Michael Cavacini

An award-winning arts and culture blog.

Archive for the tag “Novel”

Book Review: The Games by James Patterson

btn3-square-1536I just finished The Games by James Patterson and Mark Sullivan and it was excellent. This novel was perfectly timed as it deals with two major sporting events, one of which is right around the corner: the 2016 Summer Olympic Games. There are two parallel storylines at play in this novel, neither of which I’ll divulge in my review because I don’t want to spoil either of them. However, I can tell you that the storylines are compelling and that both are brought to satisfactory conclusions. As with all of James Patterson’s thrillers, the pacing in this book is tremendous. The pages fly by and no words are wasted. Every page and chapter move the story and the characters forward, toward the novel’s thrilling climax. The Games is one of my favorite James Patterson books, and I highly recommend it.

Book Synopsis

Rio de Janeiro, Brazil–home to beautiful white-sand beaches, gorgeous women, stunning natural beauty, and the world’s largest Carnival celebration–knows how to throw a party. So it’s a natural choice to host the biggest spectacles in sports–the World Cup and the Olympics. To ensure that the games go off without a hitch, the organizers turn to Jack Morgan, the unflappable head of the renowned international security and consulting firm Private. But when events are this exclusive, someone’s bound to get left off the guest list.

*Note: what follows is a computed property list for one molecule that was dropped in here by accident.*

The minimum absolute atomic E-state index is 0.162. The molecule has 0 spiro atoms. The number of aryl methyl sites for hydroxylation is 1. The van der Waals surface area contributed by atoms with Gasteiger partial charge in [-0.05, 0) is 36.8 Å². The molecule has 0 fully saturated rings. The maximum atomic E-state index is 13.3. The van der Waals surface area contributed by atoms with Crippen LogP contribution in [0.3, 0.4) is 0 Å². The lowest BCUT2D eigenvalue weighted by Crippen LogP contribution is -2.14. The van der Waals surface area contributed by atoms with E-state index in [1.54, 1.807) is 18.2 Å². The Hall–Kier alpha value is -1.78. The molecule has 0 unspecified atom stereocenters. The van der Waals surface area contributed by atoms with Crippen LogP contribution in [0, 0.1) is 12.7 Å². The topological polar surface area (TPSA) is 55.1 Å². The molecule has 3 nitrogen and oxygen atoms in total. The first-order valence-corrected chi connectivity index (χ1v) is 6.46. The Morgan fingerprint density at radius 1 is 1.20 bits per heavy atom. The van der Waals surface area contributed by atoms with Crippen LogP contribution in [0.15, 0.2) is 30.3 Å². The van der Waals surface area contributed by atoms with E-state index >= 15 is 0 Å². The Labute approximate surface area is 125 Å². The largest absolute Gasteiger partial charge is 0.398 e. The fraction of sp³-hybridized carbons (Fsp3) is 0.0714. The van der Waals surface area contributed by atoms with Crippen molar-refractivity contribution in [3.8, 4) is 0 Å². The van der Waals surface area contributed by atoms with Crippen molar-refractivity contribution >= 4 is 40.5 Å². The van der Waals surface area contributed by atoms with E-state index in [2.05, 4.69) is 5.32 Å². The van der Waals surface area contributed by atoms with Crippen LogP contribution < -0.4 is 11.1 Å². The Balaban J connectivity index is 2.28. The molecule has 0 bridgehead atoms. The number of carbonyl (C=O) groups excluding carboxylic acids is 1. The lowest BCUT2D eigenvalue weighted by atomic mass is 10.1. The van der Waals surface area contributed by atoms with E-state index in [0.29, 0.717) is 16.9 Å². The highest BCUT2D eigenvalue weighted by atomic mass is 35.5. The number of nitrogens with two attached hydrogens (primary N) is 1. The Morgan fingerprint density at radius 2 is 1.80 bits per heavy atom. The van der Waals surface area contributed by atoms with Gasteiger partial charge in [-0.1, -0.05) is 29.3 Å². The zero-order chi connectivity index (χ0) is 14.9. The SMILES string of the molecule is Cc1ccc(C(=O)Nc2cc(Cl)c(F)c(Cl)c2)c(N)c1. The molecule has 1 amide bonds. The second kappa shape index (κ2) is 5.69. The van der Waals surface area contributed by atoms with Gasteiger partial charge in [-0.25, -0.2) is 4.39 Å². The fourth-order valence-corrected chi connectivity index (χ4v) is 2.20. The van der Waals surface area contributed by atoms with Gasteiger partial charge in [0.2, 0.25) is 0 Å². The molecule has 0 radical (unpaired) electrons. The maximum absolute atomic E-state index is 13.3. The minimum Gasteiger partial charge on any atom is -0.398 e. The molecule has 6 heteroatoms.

Two years after the action nearly spilled from the field to the stands during soccer’s championship match, Jack is back in Rio for the Olympics. But before the cauldron is even lit, the only thing more intense than the competition is the security risks. When prominent clients he’s supposed to be protecting disappear, and bodies mysteriously start to litter the streets, Jack is drawn deep into the heart of a ruthless underworld populated by disaffected residents trying to crash the world’s biggest party. As the opening ceremonies near, with the world watching in horror, Jack must sprint to the finish line to defuse a threat that could decimate Rio and turn the games from a joyous celebration into a deadly spectacle. 

Book Review: Most Wanted by Lisa Scottoline

Most WantedA couple days ago I finished reading Lisa Scottoline’s newest thriller, Most Wanted. This book’s fascinating premise reeled me in from the start, but did it keep me compelled from the first page to the last? Watch my book review below to find out: